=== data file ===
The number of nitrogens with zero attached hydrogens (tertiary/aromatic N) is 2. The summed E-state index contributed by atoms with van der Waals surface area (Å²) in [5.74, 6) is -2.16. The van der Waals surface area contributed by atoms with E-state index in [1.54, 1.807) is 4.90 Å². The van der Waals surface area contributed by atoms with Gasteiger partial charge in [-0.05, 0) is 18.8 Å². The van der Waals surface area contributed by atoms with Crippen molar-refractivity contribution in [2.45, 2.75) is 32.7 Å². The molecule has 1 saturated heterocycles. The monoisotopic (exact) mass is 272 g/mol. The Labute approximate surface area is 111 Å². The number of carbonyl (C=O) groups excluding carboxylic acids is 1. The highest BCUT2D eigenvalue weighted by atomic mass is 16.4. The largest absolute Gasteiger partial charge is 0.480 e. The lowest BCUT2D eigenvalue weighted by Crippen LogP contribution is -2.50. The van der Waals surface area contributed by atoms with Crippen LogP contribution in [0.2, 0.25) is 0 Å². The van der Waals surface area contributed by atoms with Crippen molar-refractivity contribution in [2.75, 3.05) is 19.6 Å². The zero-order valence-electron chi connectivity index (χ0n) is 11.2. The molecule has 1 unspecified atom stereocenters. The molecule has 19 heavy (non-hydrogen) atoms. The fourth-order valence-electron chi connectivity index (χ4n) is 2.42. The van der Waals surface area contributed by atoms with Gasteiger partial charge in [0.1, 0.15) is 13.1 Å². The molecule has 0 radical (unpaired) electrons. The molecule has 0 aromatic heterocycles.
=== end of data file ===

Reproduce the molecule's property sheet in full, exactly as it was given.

The number of nitrogens with zero attached hydrogens (tertiary/aromatic N) is 2. The summed E-state index contributed by atoms with van der Waals surface area (Å²) in [5.74, 6) is -2.16. The van der Waals surface area contributed by atoms with E-state index in [1.54, 1.807) is 4.90 Å². The van der Waals surface area contributed by atoms with Gasteiger partial charge in [-0.05, 0) is 18.8 Å². The van der Waals surface area contributed by atoms with Crippen molar-refractivity contribution in [2.45, 2.75) is 32.7 Å². The molecule has 1 saturated heterocycles. The monoisotopic (exact) mass is 272 g/mol. The Labute approximate surface area is 111 Å². The number of carbonyl (C=O) groups excluding carboxylic acids is 1. The highest BCUT2D eigenvalue weighted by atomic mass is 16.4. The largest absolute Gasteiger partial charge is 0.480 e. The lowest BCUT2D eigenvalue weighted by Crippen LogP contribution is -2.50. The van der Waals surface area contributed by atoms with Crippen LogP contribution in [0.2, 0.25) is 0 Å². The van der Waals surface area contributed by atoms with Crippen molar-refractivity contribution in [2.75, 3.05) is 19.6 Å². The zero-order valence-electron chi connectivity index (χ0n) is 11.2. The molecule has 1 unspecified atom stereocenters. The molecule has 19 heavy (non-hydrogen) atoms. The fourth-order valence-electron chi connectivity index (χ4n) is 2.42. The van der Waals surface area contributed by atoms with Gasteiger partial charge in [0.1, 0.15) is 13.1 Å². The molecule has 0 radical (unpaired) electrons. The molecule has 0 aromatic heterocycles.